Sandra C. Fernandez plays many roles: woman, artist, mother, daughter, educator, Latina, Austinite. As an artist, she says, “My art talks about my own experiences…Art, to me, has to be expression. You need to feel it, you need to have it in your system.” Like Fernandez’s life, many layers of ink—each possessing a unique symbolism—unite to form the print Coming of Age (Transformations).
Fernandez’s print celebrates Serie XV through the use of images that convey both the triumphs and struggles of the Serie Project and the Latino community. For the Project’s fifteenth anniversary, Fernandez situates la quinceañera in front of Austin’s skyline, birthplace of the Project. Partially legible Spanish script filling the background alludes to a rich cultural heritage. La quinceañera dons traditional garb—elaborate dress, shoes, crown—but her face is that of a baby to suggest how much growth the Project will undergo in the future, growing larger exponentially as others realize the great historical impact of the Project’s archive of Latino/a artists. The cornhusk dress was sewn by Fernandez, then photographed and digitally transferred onto a screen to create the printed dress. Growing up, Fernandez was taught such skills as sewing and knitting, crafts associated with femininity. She frequently uses these techniques in her artwork, and believes that sewing and serigraph printing should be recognized as the fine arts that they are.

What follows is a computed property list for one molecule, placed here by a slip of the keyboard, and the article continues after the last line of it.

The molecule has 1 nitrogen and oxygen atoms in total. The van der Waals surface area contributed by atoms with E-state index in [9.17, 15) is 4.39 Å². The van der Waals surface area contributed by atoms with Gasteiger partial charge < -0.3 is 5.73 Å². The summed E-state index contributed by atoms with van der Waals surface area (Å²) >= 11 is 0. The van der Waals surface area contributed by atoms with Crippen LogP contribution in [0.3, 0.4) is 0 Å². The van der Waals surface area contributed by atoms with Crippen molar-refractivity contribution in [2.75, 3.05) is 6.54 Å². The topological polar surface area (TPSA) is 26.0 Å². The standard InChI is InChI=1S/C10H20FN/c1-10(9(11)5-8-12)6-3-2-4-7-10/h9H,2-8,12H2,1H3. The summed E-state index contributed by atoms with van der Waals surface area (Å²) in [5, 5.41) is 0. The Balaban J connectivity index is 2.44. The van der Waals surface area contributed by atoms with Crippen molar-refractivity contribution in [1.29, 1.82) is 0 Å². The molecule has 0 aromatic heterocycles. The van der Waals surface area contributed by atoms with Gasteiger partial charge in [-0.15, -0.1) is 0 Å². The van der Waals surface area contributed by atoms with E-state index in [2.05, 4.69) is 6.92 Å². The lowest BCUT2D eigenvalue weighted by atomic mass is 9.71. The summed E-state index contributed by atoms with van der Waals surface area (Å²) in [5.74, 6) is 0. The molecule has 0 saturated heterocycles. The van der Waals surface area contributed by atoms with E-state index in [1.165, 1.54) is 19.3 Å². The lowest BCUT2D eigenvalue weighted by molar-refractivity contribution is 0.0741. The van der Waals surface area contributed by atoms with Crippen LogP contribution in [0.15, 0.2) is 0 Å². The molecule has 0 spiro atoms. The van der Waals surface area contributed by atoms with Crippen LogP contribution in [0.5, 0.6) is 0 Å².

La quinceañera triumphantly carries a torch of jalapeños topped with a crown as homage to her heritage and to Coronado Studio, whose chop, or embossed symbol authenticating each print, is a crown. Various other symbols embellish the scene: a bat, a cactus, the number “15.” According to Fernandez, the tree is a symbol of strength and wisdom. Written on the trunk are issues concerning Latinos in America; each word or phrase is written in both English and Spanish. Hanging from the tree is a pink milagro, or metal religious charm, there to bring luck to la quinceañera.
Sandra Fernandez was born in Queens, New York, but reared in Quito, Ecuador. She completed her B.S., M.A., and M.F.A. at the University of Wisconsin-Madison. Fernandez participated in Serie XII, creating the print titled Enjaulada. She currently lives with her son and daughter in Austin where she is an Assistant Professor at the University of Texas.